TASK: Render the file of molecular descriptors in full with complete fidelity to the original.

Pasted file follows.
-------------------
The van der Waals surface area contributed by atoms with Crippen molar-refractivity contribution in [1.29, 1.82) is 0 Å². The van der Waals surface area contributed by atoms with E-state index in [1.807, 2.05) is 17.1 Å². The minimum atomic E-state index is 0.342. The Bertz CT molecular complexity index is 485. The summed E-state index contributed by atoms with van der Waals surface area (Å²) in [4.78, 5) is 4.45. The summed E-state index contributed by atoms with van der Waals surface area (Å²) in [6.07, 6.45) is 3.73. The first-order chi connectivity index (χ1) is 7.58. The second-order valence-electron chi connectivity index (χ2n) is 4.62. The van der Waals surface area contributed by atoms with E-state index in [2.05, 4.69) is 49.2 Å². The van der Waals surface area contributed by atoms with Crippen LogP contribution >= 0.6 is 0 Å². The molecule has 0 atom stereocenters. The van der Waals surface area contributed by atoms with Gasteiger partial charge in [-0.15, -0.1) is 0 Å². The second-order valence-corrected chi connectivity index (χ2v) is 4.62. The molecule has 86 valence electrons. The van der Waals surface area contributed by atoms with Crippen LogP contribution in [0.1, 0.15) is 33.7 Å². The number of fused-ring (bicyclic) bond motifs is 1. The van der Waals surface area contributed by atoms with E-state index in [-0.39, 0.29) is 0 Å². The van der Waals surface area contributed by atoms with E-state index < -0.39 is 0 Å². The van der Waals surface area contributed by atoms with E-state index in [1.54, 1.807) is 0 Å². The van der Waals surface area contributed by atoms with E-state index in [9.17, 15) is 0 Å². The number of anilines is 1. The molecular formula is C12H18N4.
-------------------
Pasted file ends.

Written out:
The van der Waals surface area contributed by atoms with Crippen molar-refractivity contribution in [1.29, 1.82) is 0 Å². The van der Waals surface area contributed by atoms with E-state index in [1.807, 2.05) is 17.1 Å². The minimum atomic E-state index is 0.342. The Bertz CT molecular complexity index is 485. The summed E-state index contributed by atoms with van der Waals surface area (Å²) in [4.78, 5) is 4.45. The summed E-state index contributed by atoms with van der Waals surface area (Å²) in [6.07, 6.45) is 3.73. The first-order chi connectivity index (χ1) is 7.58. The second-order valence-electron chi connectivity index (χ2n) is 4.62. The van der Waals surface area contributed by atoms with E-state index in [2.05, 4.69) is 49.2 Å². The van der Waals surface area contributed by atoms with Crippen LogP contribution >= 0.6 is 0 Å². The molecule has 0 atom stereocenters. The van der Waals surface area contributed by atoms with Gasteiger partial charge in [-0.15, -0.1) is 0 Å². The second-order valence-corrected chi connectivity index (χ2v) is 4.62. The molecule has 86 valence electrons. The van der Waals surface area contributed by atoms with Crippen LogP contribution in [0.1, 0.15) is 33.7 Å². The number of fused-ring (bicyclic) bond motifs is 1. The van der Waals surface area contributed by atoms with E-state index in [-0.39, 0.29) is 0 Å². The van der Waals surface area contributed by atoms with E-state index < -0.39 is 0 Å². The van der Waals surface area contributed by atoms with E-state index in [1.54, 1.807) is 0 Å². The van der Waals surface area contributed by atoms with E-state index in [9.17, 15) is 0 Å². The number of anilines is 1. The molecular formula is C12H18N4.